In many respects, Simmons is indeed a true 'unicorn', displaying the vision and passing chops of a point guard in a power forward's body as well as the elite defensive skills capable of guarding virtually anyone on the court. And as a player who thrives in transition and on cuts to the basket, one could assume he'd be a strong fit alongside a speedy playmaker like Wall, with the added bonus of being able to run an offense in place of Houston's injury-prone newcomer.

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Tim NwachukwuAFP

Why the 76ers would do it

So why would the 76ers part with a player who, save for a lack of an outside shot, is a near-perfect prototype for today's position-less NBA?

For one, they'd be getting back a player suited for new coach Doc Rivers' system perhaps better than any other in the game today. Rivers' teams annually ranked among the NBA leaders in the use of isolation plays during his seven-year run with the Los Angeles Clippers, and Harden has led the NBA in isos in each of the last five seasons – some by wide margins. His average of 14.1 isolations per game in 2019-20 nearly doubled the next-closest competitor, his now-former Rockets teammate Russell Westbrook

Harden's knack for getting to the free throw line would benefit the Sixers and likely wouldn’t suffer under Rivers. His 15.5 free throws attempted per 48 minutes last season was the fourth-highest mark in NBA history, behind only Wilt Chamberlain (1961-62, 16.9), Shaquille O'Neal (2000-01, 16.0), and Antetokounmpo (2019-20, 15.8). Philadelphia ranked 22nd in the NBA in free-throw rate (.255) in 2019-20, a category where Rivers' Clippers finished second (.295).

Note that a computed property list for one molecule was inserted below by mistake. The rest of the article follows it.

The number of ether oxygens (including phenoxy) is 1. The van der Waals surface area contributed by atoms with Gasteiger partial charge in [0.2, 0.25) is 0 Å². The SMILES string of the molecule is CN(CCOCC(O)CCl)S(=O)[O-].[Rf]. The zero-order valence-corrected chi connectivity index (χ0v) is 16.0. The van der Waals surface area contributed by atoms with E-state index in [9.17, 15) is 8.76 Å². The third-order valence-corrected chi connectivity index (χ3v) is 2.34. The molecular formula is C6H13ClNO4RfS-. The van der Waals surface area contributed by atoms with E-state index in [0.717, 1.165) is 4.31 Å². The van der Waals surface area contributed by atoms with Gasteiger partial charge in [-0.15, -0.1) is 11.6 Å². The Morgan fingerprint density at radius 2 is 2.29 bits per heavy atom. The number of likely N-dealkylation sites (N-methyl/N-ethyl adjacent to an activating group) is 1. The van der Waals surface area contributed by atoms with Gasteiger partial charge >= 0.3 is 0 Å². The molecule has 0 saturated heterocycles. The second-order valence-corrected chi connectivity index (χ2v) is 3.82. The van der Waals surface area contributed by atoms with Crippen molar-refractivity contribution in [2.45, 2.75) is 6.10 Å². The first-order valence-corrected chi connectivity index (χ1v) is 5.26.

Harden also possesses another weapon in his arsenal that Simmons noticeably lacks – the threat and capability of a three-point shot. Poor perimeter shooting contributed greatly to Philadelphia's quick exit in this past season's playoffs, in which the Sixers shot a woeful 26.4 percent from beyond the arc in being swept by the Boston Celtics in the opening round.

Simmons missed that series with a knee injury, but a lack of spacing was often a problem with him on the floor last year – particularly when paired with Embiid. The Sixers were a pedestrian +28 in point differential with the two playing together, and Embiid was individually a +137 when grouped with others besides Simmons.

Using the plus/minus statistic, Philadelphia was actually a better team without Simmons. In the 57 games he played in last season, the 76ers were +75 with him on the court and +101 with him on the bench. 

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To be fair, the 2017-18 Sixers team that won 52 games excelled with Simmons and Embiid playing together, outscoring their opponents by 447 points over the course of the campaign. That team was flush with strong perimeter scorers, with four players (JJ Redick, Robert Covington, Dario Saric, Marco Belinelli) all shooting 36.9 percent or better from three-point range while averaging at least five treys a game.

Philadelphia didn't have that luxury this past season, a reason why two of Morey's major moves during the break were acquiring veteran floor-spacers Seth Curry and Danny Green in trades. That's at the very least some sign of a commitment to making the Simmons-Embiid dynamic work again.

Plans can change quickly in the NBA, however, and more so when it involves a team with unquestioned championship aspirations. A fast start would at least temporarily quell the growing rumours, but a slow one would do little to make them subside.